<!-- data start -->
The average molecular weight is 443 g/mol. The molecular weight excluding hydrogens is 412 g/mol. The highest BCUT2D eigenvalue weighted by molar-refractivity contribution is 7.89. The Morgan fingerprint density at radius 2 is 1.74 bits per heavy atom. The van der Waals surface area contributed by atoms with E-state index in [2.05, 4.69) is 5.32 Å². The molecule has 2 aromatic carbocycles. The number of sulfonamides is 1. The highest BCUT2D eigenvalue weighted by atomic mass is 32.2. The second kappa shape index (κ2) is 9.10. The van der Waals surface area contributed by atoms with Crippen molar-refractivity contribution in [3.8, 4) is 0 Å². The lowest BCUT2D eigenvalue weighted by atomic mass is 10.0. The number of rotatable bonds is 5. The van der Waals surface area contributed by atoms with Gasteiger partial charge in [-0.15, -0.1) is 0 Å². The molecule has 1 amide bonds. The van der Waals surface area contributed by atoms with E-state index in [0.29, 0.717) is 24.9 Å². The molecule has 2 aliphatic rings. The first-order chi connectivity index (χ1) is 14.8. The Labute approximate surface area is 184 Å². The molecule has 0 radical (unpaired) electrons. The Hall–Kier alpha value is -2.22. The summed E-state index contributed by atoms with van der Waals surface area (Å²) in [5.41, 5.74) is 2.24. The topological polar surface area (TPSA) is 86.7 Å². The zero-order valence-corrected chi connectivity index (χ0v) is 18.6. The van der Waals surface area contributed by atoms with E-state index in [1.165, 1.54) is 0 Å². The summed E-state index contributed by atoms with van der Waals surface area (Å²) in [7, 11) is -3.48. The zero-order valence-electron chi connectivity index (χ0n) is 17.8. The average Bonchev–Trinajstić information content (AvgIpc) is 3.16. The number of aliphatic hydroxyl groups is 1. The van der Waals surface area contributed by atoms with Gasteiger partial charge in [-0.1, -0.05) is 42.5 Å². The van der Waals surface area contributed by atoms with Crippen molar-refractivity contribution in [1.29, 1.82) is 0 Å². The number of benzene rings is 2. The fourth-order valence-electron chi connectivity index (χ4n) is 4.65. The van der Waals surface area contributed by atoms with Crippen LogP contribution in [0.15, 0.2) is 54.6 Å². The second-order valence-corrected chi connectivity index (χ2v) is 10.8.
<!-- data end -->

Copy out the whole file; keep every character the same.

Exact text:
The average molecular weight is 443 g/mol. The molecular weight excluding hydrogens is 412 g/mol. The highest BCUT2D eigenvalue weighted by molar-refractivity contribution is 7.89. The Morgan fingerprint density at radius 2 is 1.74 bits per heavy atom. The van der Waals surface area contributed by atoms with E-state index in [2.05, 4.69) is 5.32 Å². The molecule has 2 aromatic carbocycles. The number of sulfonamides is 1. The highest BCUT2D eigenvalue weighted by atomic mass is 32.2. The second kappa shape index (κ2) is 9.10. The van der Waals surface area contributed by atoms with Crippen molar-refractivity contribution in [3.8, 4) is 0 Å². The lowest BCUT2D eigenvalue weighted by atomic mass is 10.0. The number of rotatable bonds is 5. The van der Waals surface area contributed by atoms with Gasteiger partial charge in [-0.15, -0.1) is 0 Å². The molecule has 1 amide bonds. The van der Waals surface area contributed by atoms with E-state index in [0.29, 0.717) is 24.9 Å². The molecule has 2 aliphatic rings. The first-order chi connectivity index (χ1) is 14.8. The Labute approximate surface area is 184 Å². The molecule has 0 radical (unpaired) electrons. The Hall–Kier alpha value is -2.22. The summed E-state index contributed by atoms with van der Waals surface area (Å²) in [5.41, 5.74) is 2.24. The topological polar surface area (TPSA) is 86.7 Å². The zero-order valence-corrected chi connectivity index (χ0v) is 18.6. The van der Waals surface area contributed by atoms with E-state index in [1.165, 1.54) is 0 Å². The summed E-state index contributed by atoms with van der Waals surface area (Å²) in [7, 11) is -3.48. The zero-order valence-electron chi connectivity index (χ0n) is 17.8. The average Bonchev–Trinajstić information content (AvgIpc) is 3.16. The number of aliphatic hydroxyl groups is 1. The van der Waals surface area contributed by atoms with Gasteiger partial charge in [-0.1, -0.05) is 42.5 Å². The van der Waals surface area contributed by atoms with Crippen molar-refractivity contribution in [1.29, 1.82) is 0 Å². The number of benzene rings is 2. The fourth-order valence-electron chi connectivity index (χ4n) is 4.65. The van der Waals surface area contributed by atoms with Crippen LogP contribution in [0.15, 0.2) is 54.6 Å². The second-order valence-corrected chi connectivity index (χ2v) is 10.8.